Macau | Investment in securities jumps until June
| 05:30pm
Macau Opinion | Unloading safety
| 05:00pm
Macau | Sulu Sou’s case, an example of suppressing civil rights - Au Kam San
| 04:37pm
Philippine chief justice warns of threat to democracy
| 04:21pm
South Korea fears further missile advances by North this year in threat to U.S.
| 04:16pm
Televisa executive shot dead outside Mexico City while riding bike
| 03:30pm
Macau | Digital parking metres start operating in Areia Preta district
| 02:30pm
Indonesia speaker swaps hospital for detention amid graft accusations
| 02:00pm
Macau | HZM Bridge ready by year-end, says project manager – China Daily
| 12:54pm
Chongqing renews attacks on former disgraced leaders
| 11:56am

Linguist launches Patuá course at USJ

This week, several Macanese people attended the first class on patuá, the Portuguese-based creole language of Macau, held at the University of Saint-Joseph (USJ), hoping to learn more about the history of the language spoken by their grandparents. The patuá course is an old project of Alan Baxter’s, a linguist and former director of the […]

This week, several Macanese people attended the first class on patuá, the Portuguese-based creole language of Macau, held at the University of Saint-Joseph (USJ), hoping to learn more about the history of the language spoken by their grandparents.
The patuá course is an old project of Alan Baxter’s, a linguist and former director of the Department of Portuguese of the University of Macau (2007-2011) who is a specialist in Portuguese-based creoles. Baxter returned to Macau last year to head the Faculty of Humanities of USJ.
“It is important [to organise these classes] because they aren’t offered by any other institution and I think it’s also important to the community to know more about the reality of this traditional language and its history as well as the ways the language works, which words are part of it, and its grammar,” explained Baxter. As the professor noted, though, “they aren’t exactly lessons of patuá,” but rather “a course about patuá writing.”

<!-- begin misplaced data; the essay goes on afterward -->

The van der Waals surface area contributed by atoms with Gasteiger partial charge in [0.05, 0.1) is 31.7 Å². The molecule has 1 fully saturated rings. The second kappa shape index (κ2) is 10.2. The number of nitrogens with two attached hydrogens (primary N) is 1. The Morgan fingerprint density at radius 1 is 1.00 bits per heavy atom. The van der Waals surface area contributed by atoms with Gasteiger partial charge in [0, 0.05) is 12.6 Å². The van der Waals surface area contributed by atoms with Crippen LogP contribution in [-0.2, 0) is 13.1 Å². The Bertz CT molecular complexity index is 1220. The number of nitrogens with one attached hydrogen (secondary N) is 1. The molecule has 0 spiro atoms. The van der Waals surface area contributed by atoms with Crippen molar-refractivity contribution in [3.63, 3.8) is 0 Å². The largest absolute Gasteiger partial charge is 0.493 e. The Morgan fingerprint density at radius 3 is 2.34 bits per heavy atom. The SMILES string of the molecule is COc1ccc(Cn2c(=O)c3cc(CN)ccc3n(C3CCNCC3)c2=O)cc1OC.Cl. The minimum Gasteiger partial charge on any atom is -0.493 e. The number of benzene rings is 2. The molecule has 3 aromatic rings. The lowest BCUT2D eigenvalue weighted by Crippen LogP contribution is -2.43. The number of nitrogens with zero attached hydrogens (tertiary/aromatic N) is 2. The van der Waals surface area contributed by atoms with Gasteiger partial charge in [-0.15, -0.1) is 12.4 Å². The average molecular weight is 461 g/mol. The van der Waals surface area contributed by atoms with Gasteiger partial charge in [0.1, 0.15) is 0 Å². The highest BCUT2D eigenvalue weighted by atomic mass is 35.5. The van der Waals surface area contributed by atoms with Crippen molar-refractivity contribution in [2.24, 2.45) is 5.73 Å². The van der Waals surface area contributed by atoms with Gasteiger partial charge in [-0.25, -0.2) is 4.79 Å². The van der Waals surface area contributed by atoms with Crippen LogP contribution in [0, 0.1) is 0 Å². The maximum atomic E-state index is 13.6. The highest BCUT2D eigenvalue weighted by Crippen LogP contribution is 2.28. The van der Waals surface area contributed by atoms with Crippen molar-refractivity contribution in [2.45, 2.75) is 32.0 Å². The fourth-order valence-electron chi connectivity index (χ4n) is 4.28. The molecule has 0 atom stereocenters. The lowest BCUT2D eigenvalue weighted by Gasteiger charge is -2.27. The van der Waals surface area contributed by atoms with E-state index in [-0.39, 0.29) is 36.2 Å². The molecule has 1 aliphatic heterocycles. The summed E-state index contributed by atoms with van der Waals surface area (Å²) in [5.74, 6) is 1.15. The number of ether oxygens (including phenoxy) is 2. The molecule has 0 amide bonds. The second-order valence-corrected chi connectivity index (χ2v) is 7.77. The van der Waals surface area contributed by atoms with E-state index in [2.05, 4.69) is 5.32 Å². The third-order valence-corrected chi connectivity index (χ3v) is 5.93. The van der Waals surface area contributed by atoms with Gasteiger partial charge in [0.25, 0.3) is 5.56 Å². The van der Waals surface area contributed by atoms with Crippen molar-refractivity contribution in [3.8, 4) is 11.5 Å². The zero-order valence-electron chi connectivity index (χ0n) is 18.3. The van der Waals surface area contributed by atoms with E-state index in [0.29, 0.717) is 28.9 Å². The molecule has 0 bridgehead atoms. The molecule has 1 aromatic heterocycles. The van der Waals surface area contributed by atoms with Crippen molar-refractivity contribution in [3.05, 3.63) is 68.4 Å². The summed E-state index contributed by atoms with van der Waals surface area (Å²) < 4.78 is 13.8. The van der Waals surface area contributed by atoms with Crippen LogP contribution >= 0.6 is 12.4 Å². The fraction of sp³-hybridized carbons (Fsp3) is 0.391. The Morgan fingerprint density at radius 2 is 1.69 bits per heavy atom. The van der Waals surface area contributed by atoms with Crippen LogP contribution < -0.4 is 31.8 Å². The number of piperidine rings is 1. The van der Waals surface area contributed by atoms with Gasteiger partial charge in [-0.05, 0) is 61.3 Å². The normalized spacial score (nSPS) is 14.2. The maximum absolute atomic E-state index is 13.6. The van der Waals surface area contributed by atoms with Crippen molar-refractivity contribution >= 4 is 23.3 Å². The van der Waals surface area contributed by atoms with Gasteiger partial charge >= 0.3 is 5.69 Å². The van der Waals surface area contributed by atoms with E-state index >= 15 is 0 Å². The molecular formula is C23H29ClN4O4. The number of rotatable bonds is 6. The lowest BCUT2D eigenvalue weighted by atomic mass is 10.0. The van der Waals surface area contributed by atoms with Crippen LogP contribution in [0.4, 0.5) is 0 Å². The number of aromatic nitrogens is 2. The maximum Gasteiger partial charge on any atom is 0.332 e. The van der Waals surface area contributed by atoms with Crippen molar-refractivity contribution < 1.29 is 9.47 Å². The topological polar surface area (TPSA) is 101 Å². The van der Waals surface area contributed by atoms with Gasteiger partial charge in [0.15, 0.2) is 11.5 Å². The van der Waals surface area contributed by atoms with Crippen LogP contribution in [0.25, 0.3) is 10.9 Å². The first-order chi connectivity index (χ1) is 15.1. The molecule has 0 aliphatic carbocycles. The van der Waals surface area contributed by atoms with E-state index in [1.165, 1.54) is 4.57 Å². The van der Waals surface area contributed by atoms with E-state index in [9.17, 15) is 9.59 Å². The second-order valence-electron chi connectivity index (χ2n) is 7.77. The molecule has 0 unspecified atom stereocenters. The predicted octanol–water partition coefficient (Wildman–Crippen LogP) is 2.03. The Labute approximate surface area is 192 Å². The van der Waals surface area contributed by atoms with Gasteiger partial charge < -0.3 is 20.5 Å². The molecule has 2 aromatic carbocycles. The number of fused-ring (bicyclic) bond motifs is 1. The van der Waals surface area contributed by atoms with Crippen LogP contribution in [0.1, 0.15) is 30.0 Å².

However, “it is very possible that some [students] will end up by speaking some of it,” given that theatre plays will be read and represented in the final phases of the course.
The patuá, derived from the Kristang creole of Malacca, which also integrates Portuguese and Chinese elements, was the language formerly spoken by the Macanese community, but has but stopped being used. Today, the dialect has been essentially maintained thanks to the Dóci Papiaçam di Macau, a local theatre group which produces a play every year primarily performed in the creole language.
Baxter’s goal in organising the course, of which the first module will have eight sessions, is also to promote the language.
The course will embrace different historical periods and genres, including verse, “supposedly personal” letters, theatre plays, and “a bit of romance written by José dos Santos Ferreira.”
The course, which started on 22 February, is open to all, but was particularly designed with the Macanese community in mind. In the first batch of 16 students, many are indeed Macanese people.

OPINION

545 POSTS0 COMMENTS
224 POSTS0 COMMENTS
185 POSTS0 COMMENTS
103 POSTS0 COMMENTS